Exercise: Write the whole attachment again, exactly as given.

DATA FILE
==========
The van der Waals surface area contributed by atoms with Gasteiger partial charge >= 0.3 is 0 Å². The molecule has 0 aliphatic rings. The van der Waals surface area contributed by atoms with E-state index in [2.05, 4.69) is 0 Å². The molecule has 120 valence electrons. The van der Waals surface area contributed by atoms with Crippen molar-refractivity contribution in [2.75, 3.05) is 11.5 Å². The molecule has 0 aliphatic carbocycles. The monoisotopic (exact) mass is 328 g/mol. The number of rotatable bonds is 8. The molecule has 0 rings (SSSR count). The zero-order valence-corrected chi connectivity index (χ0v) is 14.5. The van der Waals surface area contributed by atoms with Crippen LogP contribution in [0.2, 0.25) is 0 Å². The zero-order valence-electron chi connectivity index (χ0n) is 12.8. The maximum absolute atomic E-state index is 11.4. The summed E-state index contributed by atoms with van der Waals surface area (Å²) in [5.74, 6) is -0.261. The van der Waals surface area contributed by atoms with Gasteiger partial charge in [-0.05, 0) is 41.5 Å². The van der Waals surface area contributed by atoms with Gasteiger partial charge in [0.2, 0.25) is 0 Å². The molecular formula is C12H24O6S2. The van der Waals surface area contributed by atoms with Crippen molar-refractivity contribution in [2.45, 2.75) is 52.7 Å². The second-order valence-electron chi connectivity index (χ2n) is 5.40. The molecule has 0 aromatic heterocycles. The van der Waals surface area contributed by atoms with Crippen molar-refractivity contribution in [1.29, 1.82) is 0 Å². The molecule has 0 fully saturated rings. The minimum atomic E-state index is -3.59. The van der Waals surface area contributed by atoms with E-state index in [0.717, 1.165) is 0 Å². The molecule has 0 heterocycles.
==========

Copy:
The van der Waals surface area contributed by atoms with Gasteiger partial charge >= 0.3 is 0 Å². The molecule has 0 aliphatic rings. The van der Waals surface area contributed by atoms with E-state index in [2.05, 4.69) is 0 Å². The molecule has 120 valence electrons. The van der Waals surface area contributed by atoms with Crippen molar-refractivity contribution in [2.75, 3.05) is 11.5 Å². The molecule has 0 aliphatic carbocycles. The monoisotopic (exact) mass is 328 g/mol. The number of rotatable bonds is 8. The molecule has 0 rings (SSSR count). The zero-order valence-corrected chi connectivity index (χ0v) is 14.5. The van der Waals surface area contributed by atoms with Crippen LogP contribution in [0.2, 0.25) is 0 Å². The zero-order valence-electron chi connectivity index (χ0n) is 12.8. The maximum absolute atomic E-state index is 11.4. The summed E-state index contributed by atoms with van der Waals surface area (Å²) in [5.74, 6) is -0.261. The van der Waals surface area contributed by atoms with Gasteiger partial charge in [-0.05, 0) is 41.5 Å². The van der Waals surface area contributed by atoms with Gasteiger partial charge in [0.2, 0.25) is 0 Å². The molecular formula is C12H24O6S2. The van der Waals surface area contributed by atoms with Crippen molar-refractivity contribution in [2.45, 2.75) is 52.7 Å². The second-order valence-electron chi connectivity index (χ2n) is 5.40. The molecule has 0 aromatic heterocycles. The van der Waals surface area contributed by atoms with Crippen molar-refractivity contribution in [1.29, 1.82) is 0 Å². The molecule has 0 fully saturated rings. The minimum atomic E-state index is -3.59. The van der Waals surface area contributed by atoms with E-state index in [0.717, 1.165) is 0 Å². The molecule has 0 heterocycles.